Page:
Correction: A photo caption with this story incorrectly identified President Lyndon Johnson's daughter, Lynda Bird Johnson, as his wife, "Lady Bird" Johnson.
Fifty years ago next week, his 1964 poverty tour brought President Lyndon Johnson to the home of a Rocky Mount sharecropper. Once the visit was over and the excitement had died down, N&O writer Charles Craven checked in on the Marlow family.
The piece of board to which the direct phone to the White House had been attached was still nailed to the tree in front of the tenant house.
And things have been slow in getting back to normal for William David Marlow, the sharecropper who was host to President Lyndon B. Johnson on May 7. “I really enjoyed it,” said Marlow, “but I’ve been asked so many questions about it I’m beat, to tell you the truth.”
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Marlow and his family had been selected for the President’s dramatic visit to underscore the Administration’s desire to break the cycle of poverty that plagues so many farm families.
“After we shook hands, he was just like a neighbor,” said Marlow. “He was right down to earth. And his daughter (Lynda) was just like any fine farm or city girl I’ve ever seen.”
Johnson and scores of newsmen had arrived in Marine helicopters on the little farm which had already been invaded by the secret service men and State troopers.
How had the Marlow family been selected for the visit?
“Well, it was George Stephens (assistant to Gov. Terry Sanford) and the Edgecombe and Nash County agriculture agents and the welfare people who came here Tuesday and asked me how I would like to have the President come to see me,” said Marlow. “I was over there in the field, me and the boys, and I said sure I’d like it. We’d be honored.”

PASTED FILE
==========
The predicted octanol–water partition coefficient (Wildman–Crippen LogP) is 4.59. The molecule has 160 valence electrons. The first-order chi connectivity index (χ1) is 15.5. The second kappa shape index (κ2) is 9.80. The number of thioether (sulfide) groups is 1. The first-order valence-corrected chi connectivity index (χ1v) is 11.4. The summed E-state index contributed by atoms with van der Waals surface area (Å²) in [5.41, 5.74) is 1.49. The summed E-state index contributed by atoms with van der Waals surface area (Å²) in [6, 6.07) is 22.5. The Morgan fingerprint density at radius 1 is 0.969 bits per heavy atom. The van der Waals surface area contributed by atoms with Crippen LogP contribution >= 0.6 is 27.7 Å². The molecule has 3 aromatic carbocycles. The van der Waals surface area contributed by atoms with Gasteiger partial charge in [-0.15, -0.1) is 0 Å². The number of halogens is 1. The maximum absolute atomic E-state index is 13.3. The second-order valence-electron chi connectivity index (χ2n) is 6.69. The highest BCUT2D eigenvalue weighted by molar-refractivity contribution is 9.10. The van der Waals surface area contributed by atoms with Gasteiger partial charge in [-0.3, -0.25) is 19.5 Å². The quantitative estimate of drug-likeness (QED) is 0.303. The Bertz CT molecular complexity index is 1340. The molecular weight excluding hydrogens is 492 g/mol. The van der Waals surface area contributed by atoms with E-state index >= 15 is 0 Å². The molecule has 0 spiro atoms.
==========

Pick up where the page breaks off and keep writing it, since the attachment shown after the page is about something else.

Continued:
A hectic two days followed. Secret service men came to the farm, began ranging around the woods and fields. They had a telephone installed in the cow pen. The direct phone to the White House was attached to the tree just across the road from the house. It rested in a locked box.
Four telephone booths for the press were set up at the edge of a field about 100 yards from the faded yellow clapboard house which has no plumbing.
Marlow said that during this activity, he, his two oldest sons and his wife went about the farm chores. The other five children were in school.
Since the President’s visit to the tenant farm about five miles from Rocky Mount, the Marlows have had other visitors. The curious drive up to the house, turn around and go away. “About 200 cars come through here every day anywhere from 7 o’clock in the morning until 10 at night,” said Jimmy Marlow 16, the second oldest son.
William David Marlow, 39, was born in a farm family of seven children on a farm in Halifax County, between Scotland Neck and Tarboro. All of his life he had been close to the land and hard luck was never far away. He dropped out of school in the seventh grade.
He served in the Navy for two and a half years aboard the destroyer escort Raby. He remembered her number, “698.” But he couldn’t remember the engagements she was in. “Oh, I don’t know the battles,” he said. “I got two or three bronze stars.”
He married his wife, Doris, in 1946. She is a native of Tarboro.
For a time Marlow was employed in the plumbing business. “Things weren’t bad then,” said Billy, the oldest son. “They weren’t paradise ... but they weren’t bad.”
The family has remained largely itinerant in Nash and Edgecombe counties. Marlow said much of his employment has been “day work,” meaning farm labor while not a tenant basis.
Making do on the farm
Marlow has been chronically handicapped by the back injury since it occurred in 1960. They moved to the present farm in Nash County about five and a half miles from Rocky Mount last January. The farm is owned by Ervin Stone.
The two older boys do most of the farm work. Marlow mostly supervises.
Billy, 17, who appears to be an alert boy, said he hopes to go to night school in Rocky Mount “after we make a crop.”
His mother said, “If we can make one crop – then maybe we can do something for the boys. It all depends on the crop.”
Other than the money crops, the Marlows have a vegetable garden.
Their meals consist chiefly of vegetables, fatback and bread. With so many visitors the other day, Jimmy, 16, who had charge of baking the biscuits, let them burn.
“We haven’t missed a meal lately,” said Billy, a stocky boy. “And one thing ... maybe we ain’t got some things a lot of other people have got. But we’ve got health and happiness – and we stay together. If one gets a problem we chip in and straighten it out.”
Billy is sympathetic with his father. “It’s mighty depressing to have a big family and not be able to do much for them,” he said.
The N&O, 5/17/1964
Read more about the Marlow family at blogs.newsobserver.com/pasttimes/a-visit-from-the-president